Friday, October 10, 2008


If you've never heard it, you owe it to yourself to listen to this priceless classic. Ira Glass's 1997 interview with an amateur actor on what delineates a bad night on the stage from a total fiasco delved into the exquisite point at which a crowd shifts from pulling for the actors on stage to turning on them completely. The interview was described by a diarist on Daily Kos not long ago this way:
The host, Ira Glass, chats with an amateur actor on the difference between a real fiasco and a bad night. Audiences, they decide, root for actors to have a great evening. A great evening for actors means a great evening for the theater-goer who has paid good money for a good time. Paradoxically, a glitch or two during a performance usually makes the audience root even harder for the actors to have a good show. But a certain point - a tipping point - enough goofs and the audience gives up on the show and they turn on the actors. The audience actively roots for the actors to goof up more.
Indeed, in the interview, they discuss how the audience becomes just short of blood thirsty. Perhaps they subconsciously decide they'll get their money's worth from this production if they have to take a bite out of the actors' hide to do so. In the end, the night will still have been a total theatrical disaster, but at least the audience will have contributed to, rather than been the victims of, the meltdown.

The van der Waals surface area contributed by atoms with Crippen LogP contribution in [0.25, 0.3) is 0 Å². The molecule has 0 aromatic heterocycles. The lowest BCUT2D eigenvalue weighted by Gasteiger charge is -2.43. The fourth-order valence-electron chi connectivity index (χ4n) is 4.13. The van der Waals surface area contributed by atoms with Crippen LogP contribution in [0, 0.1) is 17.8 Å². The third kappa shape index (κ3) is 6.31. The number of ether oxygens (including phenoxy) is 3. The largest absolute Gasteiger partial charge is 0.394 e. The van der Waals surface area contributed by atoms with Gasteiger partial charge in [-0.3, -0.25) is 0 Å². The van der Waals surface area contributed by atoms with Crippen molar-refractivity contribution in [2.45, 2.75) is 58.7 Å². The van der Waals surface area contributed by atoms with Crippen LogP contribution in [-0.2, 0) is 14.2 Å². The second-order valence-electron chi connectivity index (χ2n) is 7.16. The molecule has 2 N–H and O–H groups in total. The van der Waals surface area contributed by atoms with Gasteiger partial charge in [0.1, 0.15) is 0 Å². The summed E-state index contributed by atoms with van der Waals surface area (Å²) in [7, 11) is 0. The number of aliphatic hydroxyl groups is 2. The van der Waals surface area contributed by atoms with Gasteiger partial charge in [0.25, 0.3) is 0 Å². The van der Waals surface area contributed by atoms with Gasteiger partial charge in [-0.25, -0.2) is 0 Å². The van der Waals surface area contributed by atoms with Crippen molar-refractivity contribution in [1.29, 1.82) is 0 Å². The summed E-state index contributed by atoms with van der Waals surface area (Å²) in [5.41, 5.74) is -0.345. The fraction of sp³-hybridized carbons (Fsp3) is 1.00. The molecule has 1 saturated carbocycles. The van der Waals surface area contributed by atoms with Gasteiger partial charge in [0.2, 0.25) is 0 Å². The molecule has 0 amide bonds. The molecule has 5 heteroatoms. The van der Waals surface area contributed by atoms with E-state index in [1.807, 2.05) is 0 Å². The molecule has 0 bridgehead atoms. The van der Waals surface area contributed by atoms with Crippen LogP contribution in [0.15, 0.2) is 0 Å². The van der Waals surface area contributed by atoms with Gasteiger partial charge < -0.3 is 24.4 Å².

I was thinking about this when it dawned on me that the mood in New York seems to have shifted from one of palpable panic last week to a remarkably numb sensation about the economy this week. It's almost as if we're at that tipping point where it's clear no financial wizard is going to swoop in and save this situation. There's no reason to go on pretending things might reverse themselves and tomorrow all will be back to normal. We are witnessing a true fiasco, and we have stopped rooting for the actors---Paulson, Bernanke, Bush, etc.---and are approaching the point at which we're now simply expecting them to screw things up even more.

There's anger out there, no doubt. You see it in the crowds that Governor Palin seems to willingly work up into a frenzy (and why not, if she succeeds in creating a furious mob that will carry her to the Vice Presidency, she can always resort, once she's in power, to shooting the rabid citizens still foaming at the mouth from Air Force Two's helicopter). But there's also, at least temporarily, a strange calm. As if the whole thing is so surreal you can't help but watch it in stupefied wonder.

Don't get me wrong. I don't want to see the economy worsen just for the absurdist entertainment value of it. I realize folks are already seriously hurting, and there's plenty of pain in store for the rest of us. It's just I can't bring myself to suspend my disbelief for the sake of the theater any longer. I've paid for my ticket, I certainly want something for my money, the actors unquestionably suck, and it's foolish to imagine they'll get it together at this point...what else is there to do to make it all less of a loss than to sit back and relish in just how badly they can continue to f*ck it all up?